Bergen announces local restrictions after detecting 77 new Covid-19 cases

The city of Bergen is to implement local coronavirus restrictions after 77 new cases of the virus were registered, a record number for the city.

Bergen announces local restrictions after detecting 77 new Covid-19 cases
Bergen is to introduce local coronavirus restrictions. Photo: Florencia Viadana on Unsplash

The new measures are to take effect on Thursday, broadcaster NRK reports.

The number exceeds the latest daily infection total in capital city Oslo, which also has local restrictions in place.

Oslo has registered 68 new cases of Covid-19 in the last day. As such, the two cities represent a sizeable chunk of the country’s new cases. 324 new cases were reported early on Wednesday.

It should be noted that although the figure of 77 new infections is strikingly high for the city, only 9 new cases were reported the previous day, so the total of 86 new cases are likely to be spread over 48 hours. NRK reports congestion at a test centre in the city as a possible factor.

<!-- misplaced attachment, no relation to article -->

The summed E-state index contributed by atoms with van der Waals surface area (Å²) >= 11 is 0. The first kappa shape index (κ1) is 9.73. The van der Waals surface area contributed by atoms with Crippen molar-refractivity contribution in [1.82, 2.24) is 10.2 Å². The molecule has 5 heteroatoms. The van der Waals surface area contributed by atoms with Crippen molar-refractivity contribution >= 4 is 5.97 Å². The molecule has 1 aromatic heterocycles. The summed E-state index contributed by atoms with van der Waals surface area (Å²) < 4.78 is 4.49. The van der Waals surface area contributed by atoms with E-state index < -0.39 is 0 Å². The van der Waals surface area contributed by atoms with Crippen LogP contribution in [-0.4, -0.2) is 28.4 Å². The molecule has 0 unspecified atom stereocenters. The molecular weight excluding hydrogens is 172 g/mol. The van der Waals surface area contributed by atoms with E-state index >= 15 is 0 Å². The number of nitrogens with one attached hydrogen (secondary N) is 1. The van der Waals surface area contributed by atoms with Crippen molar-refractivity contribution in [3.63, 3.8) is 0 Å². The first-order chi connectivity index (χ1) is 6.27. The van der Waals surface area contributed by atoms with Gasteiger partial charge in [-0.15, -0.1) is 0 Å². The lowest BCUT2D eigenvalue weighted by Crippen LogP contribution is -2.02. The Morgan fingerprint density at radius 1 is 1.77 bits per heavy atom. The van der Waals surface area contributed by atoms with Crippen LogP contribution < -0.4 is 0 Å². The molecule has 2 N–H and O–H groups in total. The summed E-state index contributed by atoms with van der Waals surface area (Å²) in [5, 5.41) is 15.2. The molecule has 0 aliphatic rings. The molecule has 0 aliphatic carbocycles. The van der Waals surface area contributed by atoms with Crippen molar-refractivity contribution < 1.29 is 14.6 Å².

Bergen’s new requirements will come into effect at the same time as new national measures announced earlier this week.


The requirements in the west coast city are as follows:

  • A ban in private gatherings of over ten people, exemptions for groups connected to childcare and school
  • A ban on public events with over 50 participants if seating is not provided for all attendees
  • Mandatory face masks on public transport if a one-metre social distance is not possible
  • Mandatory face masks at indoor public places including stores, shopping malls, bars and restaurants if a one-metre social distance is not possible
  • All restaurants, bars and cafes must require ID and keep a register of customers, including establishments that don’t serve alcohol